This is why it’s a wise idea to get lifetime benefits as high as you can afford when you take out your long-term care policy. Considering that the average cost of a nursing home exceeds $90,000 per year for a semi-private room, the higher the benefit amount, the better.

What Types of Long-Term Care Insurance Policies Offer Restoration of Benefits?

The availability of restoration of benefits will vary from insurer to insurer. Many highly rated insurance companies offer the benefit, including:

  • New York Life
  • Mutual of Omaha
  • Northwestern Mutual Life
  • Transamerica
  • MassMutual
  • Nationwide

An insurance broker representing many different health insurance and life insurance companies is a great place to start. They can find out your needs and wants and match those with the best company and policy. 


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How to Find a Good Long-Term Care Insurance Policy That Offers Restoration of Benefits

Finding a good long-term care insurance policy that offers restoration of benefits won’t be as easy as finding a good life insurance company with a long-term care insurance rider. 

The number of insurance companies offering long-term care insurance has steadily declined over the past twenty years. This is because insurers discovered that the average claim was so high that they weren’t charging people as much as they needed to for coverage. As a result, that product line was either their least profitable, or they weren’t making any profit from selling long-term care insurance.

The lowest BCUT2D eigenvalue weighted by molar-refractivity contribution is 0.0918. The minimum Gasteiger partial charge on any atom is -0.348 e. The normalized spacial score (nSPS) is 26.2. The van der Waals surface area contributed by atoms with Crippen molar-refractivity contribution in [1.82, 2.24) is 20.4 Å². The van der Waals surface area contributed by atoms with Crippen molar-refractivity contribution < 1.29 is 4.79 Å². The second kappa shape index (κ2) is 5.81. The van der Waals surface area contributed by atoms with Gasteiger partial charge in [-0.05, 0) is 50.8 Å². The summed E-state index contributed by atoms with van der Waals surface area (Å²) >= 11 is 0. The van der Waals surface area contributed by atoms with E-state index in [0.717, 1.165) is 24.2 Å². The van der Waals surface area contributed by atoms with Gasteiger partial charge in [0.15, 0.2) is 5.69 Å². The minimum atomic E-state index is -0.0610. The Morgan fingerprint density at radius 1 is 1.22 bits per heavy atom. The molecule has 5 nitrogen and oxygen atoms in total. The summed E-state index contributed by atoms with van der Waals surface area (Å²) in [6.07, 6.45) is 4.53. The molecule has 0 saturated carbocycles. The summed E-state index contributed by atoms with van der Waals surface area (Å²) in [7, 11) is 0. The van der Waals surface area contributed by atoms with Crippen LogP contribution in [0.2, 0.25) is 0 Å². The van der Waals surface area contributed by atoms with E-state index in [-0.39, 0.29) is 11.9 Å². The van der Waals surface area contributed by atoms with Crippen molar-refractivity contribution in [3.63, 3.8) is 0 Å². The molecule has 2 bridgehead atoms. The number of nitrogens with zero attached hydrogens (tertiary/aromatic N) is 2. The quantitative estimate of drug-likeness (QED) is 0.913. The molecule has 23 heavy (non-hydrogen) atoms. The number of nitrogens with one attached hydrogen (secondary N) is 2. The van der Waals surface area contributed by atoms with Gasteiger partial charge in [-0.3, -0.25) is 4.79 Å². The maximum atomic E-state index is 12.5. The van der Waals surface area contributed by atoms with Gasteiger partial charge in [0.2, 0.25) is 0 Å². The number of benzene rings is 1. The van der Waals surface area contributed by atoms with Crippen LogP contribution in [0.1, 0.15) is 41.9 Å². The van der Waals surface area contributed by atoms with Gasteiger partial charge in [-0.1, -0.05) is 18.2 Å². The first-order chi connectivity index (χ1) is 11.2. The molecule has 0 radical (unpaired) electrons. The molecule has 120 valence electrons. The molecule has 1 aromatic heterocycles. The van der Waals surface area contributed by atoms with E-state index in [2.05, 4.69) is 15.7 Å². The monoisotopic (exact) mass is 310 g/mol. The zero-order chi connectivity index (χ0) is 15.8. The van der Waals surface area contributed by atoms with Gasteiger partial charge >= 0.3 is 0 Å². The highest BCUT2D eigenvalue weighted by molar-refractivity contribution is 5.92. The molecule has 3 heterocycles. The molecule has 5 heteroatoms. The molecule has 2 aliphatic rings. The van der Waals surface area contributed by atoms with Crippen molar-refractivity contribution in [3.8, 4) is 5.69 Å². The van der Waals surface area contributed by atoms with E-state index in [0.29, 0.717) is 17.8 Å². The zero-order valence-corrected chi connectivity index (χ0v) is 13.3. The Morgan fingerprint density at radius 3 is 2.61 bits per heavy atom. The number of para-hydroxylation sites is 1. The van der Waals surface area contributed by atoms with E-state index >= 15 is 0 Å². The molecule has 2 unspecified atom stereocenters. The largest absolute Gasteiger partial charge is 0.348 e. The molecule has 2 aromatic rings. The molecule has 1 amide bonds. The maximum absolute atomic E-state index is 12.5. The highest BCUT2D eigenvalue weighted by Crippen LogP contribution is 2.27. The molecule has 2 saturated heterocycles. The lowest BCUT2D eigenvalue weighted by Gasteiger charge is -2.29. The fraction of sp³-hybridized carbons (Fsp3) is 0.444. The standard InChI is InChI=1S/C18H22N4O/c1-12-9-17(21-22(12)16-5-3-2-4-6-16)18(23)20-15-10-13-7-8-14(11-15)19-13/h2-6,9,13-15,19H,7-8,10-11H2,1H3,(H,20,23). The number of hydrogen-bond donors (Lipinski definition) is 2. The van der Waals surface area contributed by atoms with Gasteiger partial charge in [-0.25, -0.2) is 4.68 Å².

Some insurers discontinued selling the product, and others raised their rates, and continue to do so, as the cost of long-term care has continued to climb. Moreover, as baby boomers continue to age in such vast numbers, good long-term care insurance looks like it will be harder to find than it is now and cost much more.

If you’re looking for a good company and would like to find one that offers a long-term care insurance policy offering restoration of benefits, here are three recommendations to put you on the right path:

1. Take the time to understand long-term care insurance 

There are several different policy types, benefit lengths and amounts, and features that you’ll need to evaluate. You’ll need to factor those in as you compare features one of which is the restoration of benefits.